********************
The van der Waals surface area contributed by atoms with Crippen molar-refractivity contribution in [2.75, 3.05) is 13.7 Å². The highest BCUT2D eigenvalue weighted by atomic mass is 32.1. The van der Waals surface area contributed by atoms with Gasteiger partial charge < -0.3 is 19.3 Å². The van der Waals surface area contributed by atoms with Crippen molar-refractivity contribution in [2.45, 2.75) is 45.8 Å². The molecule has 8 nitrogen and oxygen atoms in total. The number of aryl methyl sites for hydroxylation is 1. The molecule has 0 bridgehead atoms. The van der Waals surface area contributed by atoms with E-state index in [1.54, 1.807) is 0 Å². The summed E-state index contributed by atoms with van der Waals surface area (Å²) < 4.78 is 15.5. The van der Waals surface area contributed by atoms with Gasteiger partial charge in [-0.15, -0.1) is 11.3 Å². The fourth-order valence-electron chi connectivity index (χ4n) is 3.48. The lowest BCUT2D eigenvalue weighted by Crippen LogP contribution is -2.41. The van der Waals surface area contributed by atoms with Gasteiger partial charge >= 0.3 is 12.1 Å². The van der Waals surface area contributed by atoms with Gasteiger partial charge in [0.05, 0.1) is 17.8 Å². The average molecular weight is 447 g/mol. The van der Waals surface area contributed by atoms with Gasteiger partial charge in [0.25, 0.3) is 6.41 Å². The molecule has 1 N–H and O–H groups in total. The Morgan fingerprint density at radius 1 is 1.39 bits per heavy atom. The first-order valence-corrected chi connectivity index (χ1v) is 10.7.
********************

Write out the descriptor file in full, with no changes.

The van der Waals surface area contributed by atoms with Crippen molar-refractivity contribution in [2.75, 3.05) is 13.7 Å². The highest BCUT2D eigenvalue weighted by atomic mass is 32.1. The van der Waals surface area contributed by atoms with Gasteiger partial charge < -0.3 is 19.3 Å². The van der Waals surface area contributed by atoms with Crippen molar-refractivity contribution in [2.45, 2.75) is 45.8 Å². The molecule has 8 nitrogen and oxygen atoms in total. The number of aryl methyl sites for hydroxylation is 1. The molecule has 0 bridgehead atoms. The van der Waals surface area contributed by atoms with E-state index in [1.54, 1.807) is 0 Å². The summed E-state index contributed by atoms with van der Waals surface area (Å²) < 4.78 is 15.5. The van der Waals surface area contributed by atoms with Gasteiger partial charge in [-0.15, -0.1) is 11.3 Å². The fourth-order valence-electron chi connectivity index (χ4n) is 3.48. The lowest BCUT2D eigenvalue weighted by Crippen LogP contribution is -2.41. The van der Waals surface area contributed by atoms with Gasteiger partial charge >= 0.3 is 12.1 Å². The van der Waals surface area contributed by atoms with Gasteiger partial charge in [0.05, 0.1) is 17.8 Å². The average molecular weight is 447 g/mol. The van der Waals surface area contributed by atoms with Gasteiger partial charge in [0.25, 0.3) is 6.41 Å². The molecule has 1 N–H and O–H groups in total. The Morgan fingerprint density at radius 1 is 1.39 bits per heavy atom. The first-order valence-corrected chi connectivity index (χ1v) is 10.7.